علت هراس اجتماعی: به سوی یک پروفایل تکاملی
|کد مقاله||سال انتشار||مقاله انگلیسی||ترجمه فارسی||تعداد کلمات|
|30686||2003||26 صفحه PDF||سفارش دهید||12900 کلمه|
Publisher : Elsevier - Science Direct (الزویر - ساینس دایرکت)
Journal : Clinical Psychology Review, Volume 23, Issue 6, November 2003, Pages 761–786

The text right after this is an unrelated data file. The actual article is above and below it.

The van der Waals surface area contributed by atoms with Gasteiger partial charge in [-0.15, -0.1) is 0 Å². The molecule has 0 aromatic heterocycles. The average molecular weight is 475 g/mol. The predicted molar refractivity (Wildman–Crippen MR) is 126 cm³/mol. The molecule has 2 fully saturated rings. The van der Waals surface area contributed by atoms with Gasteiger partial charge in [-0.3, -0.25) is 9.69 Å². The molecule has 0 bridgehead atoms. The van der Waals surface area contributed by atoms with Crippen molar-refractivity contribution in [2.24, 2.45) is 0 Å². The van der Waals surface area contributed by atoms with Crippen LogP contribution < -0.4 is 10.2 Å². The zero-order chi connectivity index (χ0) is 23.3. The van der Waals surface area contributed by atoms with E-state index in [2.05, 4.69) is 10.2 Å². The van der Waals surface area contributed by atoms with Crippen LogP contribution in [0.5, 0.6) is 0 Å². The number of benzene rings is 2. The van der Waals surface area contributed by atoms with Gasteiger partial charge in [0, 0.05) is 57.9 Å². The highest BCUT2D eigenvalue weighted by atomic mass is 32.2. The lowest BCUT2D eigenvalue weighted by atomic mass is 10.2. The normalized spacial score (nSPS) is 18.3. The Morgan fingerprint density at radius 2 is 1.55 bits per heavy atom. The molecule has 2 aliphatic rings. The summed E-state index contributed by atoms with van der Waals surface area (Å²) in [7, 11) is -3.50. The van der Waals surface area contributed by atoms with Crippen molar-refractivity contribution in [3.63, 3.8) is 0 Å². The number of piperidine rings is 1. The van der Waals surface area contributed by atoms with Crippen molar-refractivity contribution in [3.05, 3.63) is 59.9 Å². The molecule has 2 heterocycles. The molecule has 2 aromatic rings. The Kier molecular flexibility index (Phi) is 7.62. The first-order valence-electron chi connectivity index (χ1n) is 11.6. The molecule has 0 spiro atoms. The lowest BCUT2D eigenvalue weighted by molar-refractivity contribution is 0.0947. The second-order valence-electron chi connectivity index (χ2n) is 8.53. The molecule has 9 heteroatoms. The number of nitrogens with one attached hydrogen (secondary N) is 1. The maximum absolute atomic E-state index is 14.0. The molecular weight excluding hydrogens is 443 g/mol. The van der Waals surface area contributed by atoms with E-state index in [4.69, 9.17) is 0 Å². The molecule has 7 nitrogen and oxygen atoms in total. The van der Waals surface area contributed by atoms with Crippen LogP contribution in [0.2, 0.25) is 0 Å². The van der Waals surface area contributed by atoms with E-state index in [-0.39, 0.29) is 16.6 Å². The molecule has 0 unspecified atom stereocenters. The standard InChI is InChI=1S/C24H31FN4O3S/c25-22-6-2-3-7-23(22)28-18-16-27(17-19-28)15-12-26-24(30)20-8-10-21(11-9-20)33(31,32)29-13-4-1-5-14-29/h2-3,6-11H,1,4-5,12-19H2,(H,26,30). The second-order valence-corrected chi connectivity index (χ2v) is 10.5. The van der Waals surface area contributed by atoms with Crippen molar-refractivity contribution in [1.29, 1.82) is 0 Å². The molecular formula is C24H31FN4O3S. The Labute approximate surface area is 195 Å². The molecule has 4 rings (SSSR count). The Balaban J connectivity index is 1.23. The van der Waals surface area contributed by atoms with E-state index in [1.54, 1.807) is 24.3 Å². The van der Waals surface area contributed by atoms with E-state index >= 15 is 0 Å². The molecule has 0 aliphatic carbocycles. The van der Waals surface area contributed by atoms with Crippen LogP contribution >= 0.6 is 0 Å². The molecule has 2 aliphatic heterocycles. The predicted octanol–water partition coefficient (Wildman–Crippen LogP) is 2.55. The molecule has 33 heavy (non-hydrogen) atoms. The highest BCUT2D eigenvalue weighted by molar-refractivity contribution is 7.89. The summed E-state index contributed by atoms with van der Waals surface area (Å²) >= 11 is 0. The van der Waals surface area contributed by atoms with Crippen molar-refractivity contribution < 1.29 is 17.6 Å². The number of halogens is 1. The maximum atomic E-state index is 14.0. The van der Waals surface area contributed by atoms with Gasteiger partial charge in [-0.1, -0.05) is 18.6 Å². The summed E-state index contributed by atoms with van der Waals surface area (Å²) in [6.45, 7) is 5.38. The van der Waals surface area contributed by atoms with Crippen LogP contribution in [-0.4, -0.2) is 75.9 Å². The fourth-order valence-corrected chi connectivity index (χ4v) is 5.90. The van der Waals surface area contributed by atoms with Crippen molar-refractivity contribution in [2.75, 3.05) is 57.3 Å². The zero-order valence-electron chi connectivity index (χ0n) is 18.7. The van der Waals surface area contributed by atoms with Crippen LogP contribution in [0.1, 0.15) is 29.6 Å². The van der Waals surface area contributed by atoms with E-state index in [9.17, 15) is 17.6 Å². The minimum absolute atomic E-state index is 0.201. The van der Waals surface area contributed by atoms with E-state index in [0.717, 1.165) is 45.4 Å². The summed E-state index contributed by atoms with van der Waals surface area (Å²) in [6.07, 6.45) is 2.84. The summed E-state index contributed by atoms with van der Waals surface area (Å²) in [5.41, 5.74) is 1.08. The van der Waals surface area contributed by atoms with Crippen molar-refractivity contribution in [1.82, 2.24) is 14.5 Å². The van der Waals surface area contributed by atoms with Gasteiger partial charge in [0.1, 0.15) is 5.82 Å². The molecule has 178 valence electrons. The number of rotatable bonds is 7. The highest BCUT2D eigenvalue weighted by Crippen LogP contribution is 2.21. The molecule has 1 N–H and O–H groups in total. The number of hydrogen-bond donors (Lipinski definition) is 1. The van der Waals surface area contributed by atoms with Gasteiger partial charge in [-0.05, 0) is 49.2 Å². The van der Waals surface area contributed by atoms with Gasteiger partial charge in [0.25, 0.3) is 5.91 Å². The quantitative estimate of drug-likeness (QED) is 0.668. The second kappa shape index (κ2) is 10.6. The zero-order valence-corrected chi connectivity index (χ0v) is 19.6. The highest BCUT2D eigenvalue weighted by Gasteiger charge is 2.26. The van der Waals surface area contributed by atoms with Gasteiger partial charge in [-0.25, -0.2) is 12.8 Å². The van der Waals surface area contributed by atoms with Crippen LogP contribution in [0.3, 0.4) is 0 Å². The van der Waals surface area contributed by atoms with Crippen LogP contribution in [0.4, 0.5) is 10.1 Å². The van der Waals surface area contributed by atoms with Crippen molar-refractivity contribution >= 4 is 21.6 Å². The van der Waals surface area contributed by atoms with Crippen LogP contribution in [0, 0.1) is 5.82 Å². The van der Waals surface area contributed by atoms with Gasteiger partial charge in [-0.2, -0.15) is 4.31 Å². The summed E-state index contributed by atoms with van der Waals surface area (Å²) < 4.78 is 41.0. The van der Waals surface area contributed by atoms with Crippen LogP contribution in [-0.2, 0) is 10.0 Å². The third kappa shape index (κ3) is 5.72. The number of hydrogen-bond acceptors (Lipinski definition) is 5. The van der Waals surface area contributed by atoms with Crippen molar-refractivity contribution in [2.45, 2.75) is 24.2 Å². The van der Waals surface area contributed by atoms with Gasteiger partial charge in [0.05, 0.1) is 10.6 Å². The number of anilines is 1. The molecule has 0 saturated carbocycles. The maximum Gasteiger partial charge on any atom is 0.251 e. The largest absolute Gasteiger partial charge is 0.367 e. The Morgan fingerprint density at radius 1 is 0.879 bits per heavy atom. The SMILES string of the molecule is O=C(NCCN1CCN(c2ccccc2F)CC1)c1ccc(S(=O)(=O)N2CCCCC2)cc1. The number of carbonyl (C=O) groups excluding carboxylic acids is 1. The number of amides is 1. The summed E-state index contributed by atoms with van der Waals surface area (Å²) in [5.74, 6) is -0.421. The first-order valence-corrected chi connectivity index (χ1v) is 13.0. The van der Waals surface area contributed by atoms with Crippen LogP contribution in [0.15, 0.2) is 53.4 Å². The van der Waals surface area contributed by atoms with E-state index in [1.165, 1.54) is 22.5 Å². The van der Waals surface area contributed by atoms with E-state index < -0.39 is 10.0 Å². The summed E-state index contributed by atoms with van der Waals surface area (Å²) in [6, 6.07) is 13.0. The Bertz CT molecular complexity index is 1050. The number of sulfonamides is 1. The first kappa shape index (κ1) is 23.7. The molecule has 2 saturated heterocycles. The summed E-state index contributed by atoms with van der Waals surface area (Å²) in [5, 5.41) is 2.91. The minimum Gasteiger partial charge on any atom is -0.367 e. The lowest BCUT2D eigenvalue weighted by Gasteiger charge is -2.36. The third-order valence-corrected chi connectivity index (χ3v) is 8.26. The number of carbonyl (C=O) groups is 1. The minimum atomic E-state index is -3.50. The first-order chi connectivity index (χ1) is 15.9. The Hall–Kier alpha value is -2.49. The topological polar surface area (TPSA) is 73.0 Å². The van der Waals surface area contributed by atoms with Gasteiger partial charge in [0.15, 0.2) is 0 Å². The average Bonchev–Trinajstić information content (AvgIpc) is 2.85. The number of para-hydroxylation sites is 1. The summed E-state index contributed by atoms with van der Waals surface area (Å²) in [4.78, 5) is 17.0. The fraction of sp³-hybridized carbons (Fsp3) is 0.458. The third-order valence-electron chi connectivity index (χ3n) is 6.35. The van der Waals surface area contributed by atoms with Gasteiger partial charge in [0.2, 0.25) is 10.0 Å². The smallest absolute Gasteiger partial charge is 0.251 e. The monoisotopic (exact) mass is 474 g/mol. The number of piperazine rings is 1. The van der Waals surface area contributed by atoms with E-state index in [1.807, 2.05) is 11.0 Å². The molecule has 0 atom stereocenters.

Social phobia is an extremely disruptive and distressing anxiety disorder that can impact on many areas of an individual's life. Yet, despite the fact that lifetime prevalence rates are relatively high, its etiology is still poorly understood. The aim of this review is to draw together findings from the broad base of nonclinical literature associated with behavioral inhibition (BI), shyness, social anxiety, and passive-anxious withdrawal and to compare these findings with those from the limited number of clinical studies with social phobics. Such comparison is not unproblematic due to conceptual differences between terms used and methodological divergence; these issues are discussed in some detail. The consonance of findings, however, suggests a viable profile for the developmental course of social phobia. This profile incorporates temperament variables, behavioral motivational, parenting styles, peer relationships, and internalization problems. Finally, specific suggestions for future research are offered.